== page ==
02. Product Development

After we have an understanding of where your product fits in the market and what its competitive advantages are we can start to develop the product, bringing it from an idea to a fully functional prototype that can be used for testing and demonstration. We follow the following steps to ensure an efficient and effective product design and engineering process from start to finish.

Concept Development

Brainstorm ideas and start to sketch them out to create an outline of product form and functionality. This process sometimes takes a lot of thinking, sketching, crumpling up paper, and re-drawing until we have one or two “ahah!” moments where we begin to reveal the unique value of the product.

Design For Manufacturing

3D CAD Design

Flesh out concepts with 3D CAD models that define parts and assemblies. Desired product functionality will translate to design features, and we’ll be able to get an idea of how these features realistically work with each other. There is always some level of compromise with all the variables of product design, including cost, but we work hard to maximize the market value of every product we design by  implementing highly functional, cost effective features.

DFM (Design For Manufacturing)

A part that cannot be manufactured has no value. When working through the design process it’s critical to keep in mind manufacturing to make sure parts can be made, and as cost effectively as possible. A small design inefficiency can cost thousands of dollars in unnecessary production costs. Things to consider here are undercuts, drafting and surface textures for injection and cast urethane molding, feature complexity for machined and routed parts, and bend processing for sheet metal parts. Material is also a critical factor that always needs to be considered from the beginning. What environment will the product be used in, will it be exposed to UV or chemicals, how many components will be structural, will parts be cycled and be subject to fatigue, etc? 

3D CAD Design - Product Designing

Assembly Fit

Parts need to be easily assembled either by the manufacturer, the consumer, or both. Assembly and fit can be tested virtually in the design process to predict the assembly process and try to avoid any complications. Ultimately, the best test is to assemble prototype parts to fully identify inefficiencies and ensure parts fit together properly, and with intended function. Ensuring parts can be assembled easily and fit together predictably over a large volume production run is very important to reduce component reject rates.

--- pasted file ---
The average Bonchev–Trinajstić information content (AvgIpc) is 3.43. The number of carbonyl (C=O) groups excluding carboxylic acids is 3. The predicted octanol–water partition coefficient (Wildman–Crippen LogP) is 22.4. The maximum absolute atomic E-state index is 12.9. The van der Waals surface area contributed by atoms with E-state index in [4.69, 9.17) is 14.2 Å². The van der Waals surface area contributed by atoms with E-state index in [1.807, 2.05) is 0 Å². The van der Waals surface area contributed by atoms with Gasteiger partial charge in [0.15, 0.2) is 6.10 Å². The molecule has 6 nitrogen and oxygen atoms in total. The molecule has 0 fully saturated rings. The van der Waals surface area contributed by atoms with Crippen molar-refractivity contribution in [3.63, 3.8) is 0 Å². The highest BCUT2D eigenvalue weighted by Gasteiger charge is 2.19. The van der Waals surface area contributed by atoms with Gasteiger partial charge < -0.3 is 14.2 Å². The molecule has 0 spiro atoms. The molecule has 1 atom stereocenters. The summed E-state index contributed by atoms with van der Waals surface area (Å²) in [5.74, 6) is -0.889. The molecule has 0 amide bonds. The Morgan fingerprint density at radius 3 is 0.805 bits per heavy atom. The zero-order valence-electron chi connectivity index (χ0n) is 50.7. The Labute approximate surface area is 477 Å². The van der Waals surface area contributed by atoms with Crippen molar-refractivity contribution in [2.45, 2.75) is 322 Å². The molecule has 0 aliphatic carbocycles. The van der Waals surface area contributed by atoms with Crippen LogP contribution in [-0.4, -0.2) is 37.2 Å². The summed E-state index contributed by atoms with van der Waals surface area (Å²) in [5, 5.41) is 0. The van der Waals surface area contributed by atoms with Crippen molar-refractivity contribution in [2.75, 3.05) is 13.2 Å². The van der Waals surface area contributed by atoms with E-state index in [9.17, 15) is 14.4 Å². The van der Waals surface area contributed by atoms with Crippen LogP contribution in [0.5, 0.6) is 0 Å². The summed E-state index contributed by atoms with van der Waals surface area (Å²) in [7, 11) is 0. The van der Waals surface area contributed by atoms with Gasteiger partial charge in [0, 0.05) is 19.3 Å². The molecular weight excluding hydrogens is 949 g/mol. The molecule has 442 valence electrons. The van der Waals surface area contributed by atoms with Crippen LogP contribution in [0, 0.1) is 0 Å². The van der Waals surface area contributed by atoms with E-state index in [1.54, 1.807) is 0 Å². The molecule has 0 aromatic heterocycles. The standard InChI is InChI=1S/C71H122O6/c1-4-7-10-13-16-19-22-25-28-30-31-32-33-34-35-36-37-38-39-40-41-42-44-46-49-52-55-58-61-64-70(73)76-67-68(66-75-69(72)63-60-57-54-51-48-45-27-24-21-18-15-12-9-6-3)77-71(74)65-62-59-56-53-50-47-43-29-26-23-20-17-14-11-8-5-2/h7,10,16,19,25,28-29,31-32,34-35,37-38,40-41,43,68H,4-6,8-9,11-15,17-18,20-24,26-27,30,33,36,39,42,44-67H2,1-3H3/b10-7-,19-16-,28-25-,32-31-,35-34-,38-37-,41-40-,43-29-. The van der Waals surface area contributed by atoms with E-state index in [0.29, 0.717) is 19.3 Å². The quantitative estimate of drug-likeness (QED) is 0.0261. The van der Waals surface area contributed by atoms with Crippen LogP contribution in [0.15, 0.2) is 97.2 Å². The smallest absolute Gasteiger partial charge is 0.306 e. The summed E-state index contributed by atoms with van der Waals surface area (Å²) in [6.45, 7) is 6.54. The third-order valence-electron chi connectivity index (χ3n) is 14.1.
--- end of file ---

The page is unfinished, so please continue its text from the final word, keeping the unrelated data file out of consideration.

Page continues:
FEA (Finite Element Analysis)

Structural analysis to ensure parts and assemblies meet certain functional requirements will be performed as necessary. With the finite element analysis process we’re able to simulate product use cases that put particular components or assemblies under structural loading. These conditions include snap-fit features, living hinge features, impulse (shock) loading, and product drop. The design will be adjusted to allow FEA testing to pass. Parts and assemblies can be under-designed in which case we need to add structural features/material, or they can be over-designed in which case we can reduce features/material and often times reduce weight and manufacturing cost.

Prototyping

  • 3D Printing (Metal and Plastic) – Not all printers are created equal!

    • Production Time – Hours/Days​

    • Dimensional Accuracy – Poor to Good (Depending on the print process, resolution, and quality of the printer)

    • No Tooling Cost / High Part Cost

  • Cast Urethane (Plastic)

    • Production Time – Days/Weeks​

    • Dimensional Accuracy – Excellent

    • Medium Tooling Cost / Medium Part Cost

  • Machining / CNC Routing

    • Production Time – Days/Weeks​

    • Dimensional Accuracy – Excellent

    • Low Tooling Cost / Med-High Part Cost

  • Sheet Metal / Forming

    • Production Time – Days/Weeks​

    • Dimensional Accuracy – Good-Excellent

    • Low Tooling Cost / Med-High Part Cost

Prototype, Test, and Iterate Design As Necessary

This is what can take up most of the development time. Despite best efforts for every project, nothing comes out perfectly on the first design/prototype iteration… ever. Things don’t fit, function, or even look as expected after the first prototype, so there are always several iterations of design and prototyping before you have your final design that can be used for production manufacturing. Even then there are sometimes slight adjustments that need to be made for a new production manufacturing project. Once tooling has been created, and the design is locked in, manufacturing gets very efficient and it’s usually something you don’t have to worry a lot about from that point on. At Stoke Ventures we include multiple design/prototype iterations into one fixed cost so you know what you’re paying for development, and we make sure you’re happy with the final design.

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